An inspiring self-determination and dedication to a career meant she “stayed 20 years in the kitchen, reading books at night and working in the kitchen during the day.” However she recommends young female chefs to adopt a more orthodox approach to training, by adapting to the habits of the kitchen by starting young: “Learn the basics in schools, training in restaurants and understand if you are really interested in the trade,” she says.
For Féolde, the conversation surrounding gender equality in the industry “is a necessary step so that women can have the same professional opportunities as men, and can choose whether to have a career and not just a family life.”
Looking back, she offers this advice to young chefs starting out in the business: “Understand if she is aware of what she will do. If she knows she will have to take care of her family, her children, and also of her career … It’s not impossible to reconcile the two things, but you must know that the road is not going to be simple.”
You have to have passion, because it’s full of sacrifices but it’s also a very good job. (Annie Féolde)
Fresh from her win as ‘Best Chef in the West’ at the James Beard Awards, Crenn was pleased to finally receive a non-gendered award, in her bid to encourage a world of “inclusion and acceptance.”
Crenn lives by the call to action, “It’s time to do the right thing” when it comes to discussing gender equality in the industry, a mantra that she practices closer to home, in her San Francisco restaurants: “We are a company that welcomes diversity – we like to understand different walks of life, to have conversations and inspire and be inspired by others, and we mentor all the time. I would say that we are 60 percent women in the whole company.”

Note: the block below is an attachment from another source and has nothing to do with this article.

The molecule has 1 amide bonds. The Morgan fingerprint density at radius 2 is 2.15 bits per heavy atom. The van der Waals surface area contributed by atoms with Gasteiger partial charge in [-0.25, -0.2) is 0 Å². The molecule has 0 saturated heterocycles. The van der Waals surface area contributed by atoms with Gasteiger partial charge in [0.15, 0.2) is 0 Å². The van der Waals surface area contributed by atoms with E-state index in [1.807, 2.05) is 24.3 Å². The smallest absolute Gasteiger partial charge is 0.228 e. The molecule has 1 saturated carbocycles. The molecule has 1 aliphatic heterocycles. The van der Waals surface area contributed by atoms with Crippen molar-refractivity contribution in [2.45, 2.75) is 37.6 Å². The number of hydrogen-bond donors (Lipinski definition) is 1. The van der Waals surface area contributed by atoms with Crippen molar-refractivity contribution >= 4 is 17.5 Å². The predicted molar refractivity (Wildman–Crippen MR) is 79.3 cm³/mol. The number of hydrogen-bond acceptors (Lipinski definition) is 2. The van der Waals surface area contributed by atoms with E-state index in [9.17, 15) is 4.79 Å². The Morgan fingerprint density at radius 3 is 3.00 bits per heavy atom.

A public advocate for gender equality, Crenn also made waves in the industry as the first female chef in the US to be awarded two Michelin stars, for her eponymous San Francisco restaurant, Atelier Crenn. Apart from tackling “ignorance,” as she puts it, she credits her success to “hard work”, but also her neutrality in her role: “I’m a cook, so it doesn’t matter if I’m a man or a woman,” she says.
Crenn is keen to use her platform to drive change in an industry. “We are the change. The people are the change. We are the leaders of our own destiny and we just have to step up to that,” she says. She speaks of embracing diversity, because “You have to have diversity and when you have diversity you have different conversations and then you have different conversations you have different ideas and when you have different ideas this is when you evolve, and you change things.”